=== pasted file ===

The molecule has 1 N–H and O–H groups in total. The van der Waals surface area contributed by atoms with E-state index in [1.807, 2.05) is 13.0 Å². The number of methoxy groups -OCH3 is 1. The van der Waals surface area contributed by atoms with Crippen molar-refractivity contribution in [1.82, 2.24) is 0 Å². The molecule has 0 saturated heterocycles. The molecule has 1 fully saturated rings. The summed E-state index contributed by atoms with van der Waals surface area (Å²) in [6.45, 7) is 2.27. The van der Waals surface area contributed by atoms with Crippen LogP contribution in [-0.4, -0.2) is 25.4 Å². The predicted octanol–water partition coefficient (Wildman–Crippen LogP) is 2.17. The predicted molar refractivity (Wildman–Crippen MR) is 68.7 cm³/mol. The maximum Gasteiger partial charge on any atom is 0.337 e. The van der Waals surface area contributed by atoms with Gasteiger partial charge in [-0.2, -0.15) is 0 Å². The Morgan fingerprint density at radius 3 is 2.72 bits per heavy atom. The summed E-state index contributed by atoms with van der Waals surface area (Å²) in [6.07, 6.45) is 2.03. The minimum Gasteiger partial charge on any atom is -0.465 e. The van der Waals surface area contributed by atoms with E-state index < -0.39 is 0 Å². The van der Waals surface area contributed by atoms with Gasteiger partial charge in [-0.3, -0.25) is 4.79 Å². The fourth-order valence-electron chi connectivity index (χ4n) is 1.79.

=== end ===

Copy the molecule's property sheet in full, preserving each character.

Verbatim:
The molecule has 1 N–H and O–H groups in total. The van der Waals surface area contributed by atoms with E-state index in [1.807, 2.05) is 13.0 Å². The number of methoxy groups -OCH3 is 1. The van der Waals surface area contributed by atoms with Crippen molar-refractivity contribution in [1.82, 2.24) is 0 Å². The molecule has 0 saturated heterocycles. The molecule has 1 fully saturated rings. The summed E-state index contributed by atoms with van der Waals surface area (Å²) in [6.45, 7) is 2.27. The van der Waals surface area contributed by atoms with Crippen LogP contribution in [-0.4, -0.2) is 25.4 Å². The predicted octanol–water partition coefficient (Wildman–Crippen LogP) is 2.17. The predicted molar refractivity (Wildman–Crippen MR) is 68.7 cm³/mol. The maximum Gasteiger partial charge on any atom is 0.337 e. The van der Waals surface area contributed by atoms with Gasteiger partial charge in [-0.2, -0.15) is 0 Å². The Morgan fingerprint density at radius 3 is 2.72 bits per heavy atom. The summed E-state index contributed by atoms with van der Waals surface area (Å²) in [6.07, 6.45) is 2.03. The minimum Gasteiger partial charge on any atom is -0.465 e. The van der Waals surface area contributed by atoms with E-state index < -0.39 is 0 Å². The van der Waals surface area contributed by atoms with Gasteiger partial charge in [-0.3, -0.25) is 4.79 Å². The fourth-order valence-electron chi connectivity index (χ4n) is 1.79.